"Life-threatening" floodwaters possible as rain batters East Coast

Rain and flooding batter the East Coast

More than 26 million people along the Eastern Seaboard are under a flash flood watch Tuesday morning. Heavy downpours in central Pennsylvania on Monday triggered massive floods that swamped roads and homes and swept away cars. Now, that dangerous storm system is stalled over the East Coast. The National Weather Service warns it could create more "life-threatening situations" and heavy downpours are expected to last most of the week.

In Hershey, Pennsylvania, flooding closed the famous Hersheypark and neighboring Zoo America, reports CBS News' Tony Dokoupil. Drone shots show the extent of the rising waters. The park is scheduled to reopen Tuesday.

Rescuers searched in the dark for a woman swept away in a swollen creek near Harrisburg Monday night. The 19-year-old was walking with a friend when they both went under. The friend was able to escape safely. 

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Hersheypark Joshua Wyse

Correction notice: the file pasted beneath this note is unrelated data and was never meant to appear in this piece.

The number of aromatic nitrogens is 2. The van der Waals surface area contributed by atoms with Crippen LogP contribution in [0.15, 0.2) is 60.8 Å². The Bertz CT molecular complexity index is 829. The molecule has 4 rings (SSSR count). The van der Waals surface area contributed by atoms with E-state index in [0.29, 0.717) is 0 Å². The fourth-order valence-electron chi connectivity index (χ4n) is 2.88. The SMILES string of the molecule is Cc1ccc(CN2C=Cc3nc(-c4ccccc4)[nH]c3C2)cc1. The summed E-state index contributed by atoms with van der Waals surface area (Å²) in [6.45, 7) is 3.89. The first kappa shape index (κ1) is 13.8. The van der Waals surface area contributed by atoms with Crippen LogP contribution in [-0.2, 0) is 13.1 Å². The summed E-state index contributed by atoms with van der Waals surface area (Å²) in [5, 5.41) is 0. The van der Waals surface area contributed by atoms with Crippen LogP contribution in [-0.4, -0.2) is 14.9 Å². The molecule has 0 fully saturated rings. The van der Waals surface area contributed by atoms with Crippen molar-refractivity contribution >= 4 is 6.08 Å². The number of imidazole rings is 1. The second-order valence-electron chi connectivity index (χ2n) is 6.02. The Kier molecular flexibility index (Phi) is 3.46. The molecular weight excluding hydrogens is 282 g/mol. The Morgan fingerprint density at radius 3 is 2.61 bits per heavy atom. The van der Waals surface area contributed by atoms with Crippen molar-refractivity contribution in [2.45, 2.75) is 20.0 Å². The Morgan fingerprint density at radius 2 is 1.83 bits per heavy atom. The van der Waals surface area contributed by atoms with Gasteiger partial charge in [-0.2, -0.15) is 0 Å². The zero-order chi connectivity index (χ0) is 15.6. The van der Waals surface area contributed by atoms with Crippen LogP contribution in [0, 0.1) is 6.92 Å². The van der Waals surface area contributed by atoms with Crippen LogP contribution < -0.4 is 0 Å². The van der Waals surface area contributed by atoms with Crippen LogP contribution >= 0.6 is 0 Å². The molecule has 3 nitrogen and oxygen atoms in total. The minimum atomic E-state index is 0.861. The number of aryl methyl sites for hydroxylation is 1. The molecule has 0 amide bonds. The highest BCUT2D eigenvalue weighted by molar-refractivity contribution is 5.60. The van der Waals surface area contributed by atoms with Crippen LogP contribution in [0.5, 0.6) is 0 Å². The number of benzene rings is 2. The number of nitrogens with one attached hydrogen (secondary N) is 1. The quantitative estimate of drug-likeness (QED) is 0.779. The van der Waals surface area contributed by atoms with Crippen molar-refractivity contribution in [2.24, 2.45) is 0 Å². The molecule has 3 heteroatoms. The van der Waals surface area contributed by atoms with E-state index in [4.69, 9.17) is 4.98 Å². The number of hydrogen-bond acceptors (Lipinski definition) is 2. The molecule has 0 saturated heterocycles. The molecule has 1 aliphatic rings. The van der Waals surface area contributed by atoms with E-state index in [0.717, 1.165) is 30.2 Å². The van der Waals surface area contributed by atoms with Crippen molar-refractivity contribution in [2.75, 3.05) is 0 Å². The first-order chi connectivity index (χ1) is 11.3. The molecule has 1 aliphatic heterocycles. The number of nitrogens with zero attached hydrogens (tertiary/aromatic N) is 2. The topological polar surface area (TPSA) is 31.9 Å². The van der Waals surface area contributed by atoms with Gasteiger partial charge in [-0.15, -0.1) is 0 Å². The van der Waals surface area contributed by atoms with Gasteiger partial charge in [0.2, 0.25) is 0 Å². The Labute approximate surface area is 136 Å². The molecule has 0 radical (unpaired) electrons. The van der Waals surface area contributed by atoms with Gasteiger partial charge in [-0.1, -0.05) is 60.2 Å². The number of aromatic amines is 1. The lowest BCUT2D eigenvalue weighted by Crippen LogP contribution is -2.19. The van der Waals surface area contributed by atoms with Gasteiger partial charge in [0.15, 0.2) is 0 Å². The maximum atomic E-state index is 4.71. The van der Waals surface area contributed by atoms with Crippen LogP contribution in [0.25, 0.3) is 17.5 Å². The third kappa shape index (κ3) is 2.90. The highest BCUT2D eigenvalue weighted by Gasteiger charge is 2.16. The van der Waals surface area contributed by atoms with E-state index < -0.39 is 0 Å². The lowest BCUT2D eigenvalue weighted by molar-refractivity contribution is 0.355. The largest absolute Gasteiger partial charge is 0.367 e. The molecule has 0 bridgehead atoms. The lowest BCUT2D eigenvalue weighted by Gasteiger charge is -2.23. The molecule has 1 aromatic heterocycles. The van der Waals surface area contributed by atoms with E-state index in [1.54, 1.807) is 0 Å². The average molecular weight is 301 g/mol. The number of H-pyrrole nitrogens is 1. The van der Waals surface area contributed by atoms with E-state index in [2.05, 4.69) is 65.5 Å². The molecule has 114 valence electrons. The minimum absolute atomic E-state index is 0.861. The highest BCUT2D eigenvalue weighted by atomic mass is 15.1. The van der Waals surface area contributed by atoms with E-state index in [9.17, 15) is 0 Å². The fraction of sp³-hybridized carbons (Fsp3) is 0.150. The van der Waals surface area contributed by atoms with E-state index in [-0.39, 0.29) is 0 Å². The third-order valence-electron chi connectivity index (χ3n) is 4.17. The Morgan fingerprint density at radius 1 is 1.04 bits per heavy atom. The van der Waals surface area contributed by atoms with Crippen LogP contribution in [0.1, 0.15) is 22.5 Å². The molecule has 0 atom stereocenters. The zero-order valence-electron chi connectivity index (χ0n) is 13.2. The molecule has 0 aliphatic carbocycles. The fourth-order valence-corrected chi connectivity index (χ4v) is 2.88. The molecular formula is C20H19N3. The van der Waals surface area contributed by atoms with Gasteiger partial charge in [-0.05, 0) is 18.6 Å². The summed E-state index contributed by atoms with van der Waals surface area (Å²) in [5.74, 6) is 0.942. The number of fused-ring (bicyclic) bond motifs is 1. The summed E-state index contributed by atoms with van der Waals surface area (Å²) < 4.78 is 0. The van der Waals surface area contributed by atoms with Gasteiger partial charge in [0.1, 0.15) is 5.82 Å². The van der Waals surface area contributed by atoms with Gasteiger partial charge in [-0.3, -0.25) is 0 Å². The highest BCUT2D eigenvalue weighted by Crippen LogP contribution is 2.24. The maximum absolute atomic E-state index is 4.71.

About 80 miles northwest of Philadelphia, raging floodwaters swallowed the town of Tremont, Pennsylvania. Officials there declared a "disaster emergency" because of the flash flooding. In nearby Pine Grove, a stranded driver took cell phone video of the flooding as he sat on the top of his car. Rescue crews eventually pulled him from the water.

Three days of rain across central Pennsylvania saturated the ground – giving water few places to go. Fire crews spent the day rescuing many people from vehicles that didn't make it through the flooded roads. Those abandoned vehicles then clogged streets, hampering other rescue efforts. 

The National Weather Service is urging caution during these storms. Their reminder to people in flood areas on foot or in their cars: turn around, don't drown.